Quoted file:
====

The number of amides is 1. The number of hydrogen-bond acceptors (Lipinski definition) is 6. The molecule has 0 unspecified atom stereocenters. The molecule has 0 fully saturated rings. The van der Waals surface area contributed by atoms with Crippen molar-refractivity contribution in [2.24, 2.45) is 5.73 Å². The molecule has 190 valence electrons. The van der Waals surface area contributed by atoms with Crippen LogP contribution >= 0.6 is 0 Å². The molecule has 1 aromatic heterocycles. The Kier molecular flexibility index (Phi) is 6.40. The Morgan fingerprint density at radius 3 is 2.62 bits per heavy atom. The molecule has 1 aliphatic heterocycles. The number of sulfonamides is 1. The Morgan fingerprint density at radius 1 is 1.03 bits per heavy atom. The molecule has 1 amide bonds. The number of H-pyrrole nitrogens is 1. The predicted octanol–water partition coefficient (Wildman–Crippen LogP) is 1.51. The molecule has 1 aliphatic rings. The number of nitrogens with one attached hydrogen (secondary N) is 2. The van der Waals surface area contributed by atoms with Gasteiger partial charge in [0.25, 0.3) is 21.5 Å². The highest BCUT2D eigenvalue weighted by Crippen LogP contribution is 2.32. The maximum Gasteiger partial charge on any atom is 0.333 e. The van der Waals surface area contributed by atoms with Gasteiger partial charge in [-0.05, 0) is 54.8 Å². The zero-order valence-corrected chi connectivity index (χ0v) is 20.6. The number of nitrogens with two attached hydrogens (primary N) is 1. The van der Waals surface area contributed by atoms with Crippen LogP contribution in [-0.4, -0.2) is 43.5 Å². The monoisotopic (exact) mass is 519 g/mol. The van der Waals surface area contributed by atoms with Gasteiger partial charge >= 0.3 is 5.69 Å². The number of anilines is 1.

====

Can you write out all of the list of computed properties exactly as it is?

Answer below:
The number of amides is 1. The number of hydrogen-bond acceptors (Lipinski definition) is 6. The molecule has 0 unspecified atom stereocenters. The molecule has 0 fully saturated rings. The van der Waals surface area contributed by atoms with Crippen molar-refractivity contribution in [2.24, 2.45) is 5.73 Å². The molecule has 190 valence electrons. The van der Waals surface area contributed by atoms with Crippen LogP contribution >= 0.6 is 0 Å². The molecule has 1 aromatic heterocycles. The Kier molecular flexibility index (Phi) is 6.40. The Morgan fingerprint density at radius 3 is 2.62 bits per heavy atom. The molecule has 1 aliphatic heterocycles. The number of sulfonamides is 1. The Morgan fingerprint density at radius 1 is 1.03 bits per heavy atom. The molecule has 1 amide bonds. The number of H-pyrrole nitrogens is 1. The predicted octanol–water partition coefficient (Wildman–Crippen LogP) is 1.51. The molecule has 1 aliphatic rings. The number of nitrogens with one attached hydrogen (secondary N) is 2. The van der Waals surface area contributed by atoms with Gasteiger partial charge in [0.25, 0.3) is 21.5 Å². The highest BCUT2D eigenvalue weighted by Crippen LogP contribution is 2.32. The maximum Gasteiger partial charge on any atom is 0.333 e. The van der Waals surface area contributed by atoms with Gasteiger partial charge in [-0.05, 0) is 54.8 Å². The zero-order valence-corrected chi connectivity index (χ0v) is 20.6. The number of nitrogens with two attached hydrogens (primary N) is 1. The van der Waals surface area contributed by atoms with Crippen LogP contribution in [-0.4, -0.2) is 43.5 Å². The monoisotopic (exact) mass is 519 g/mol. The van der Waals surface area contributed by atoms with Gasteiger partial charge >= 0.3 is 5.69 Å². The number of anilines is 1.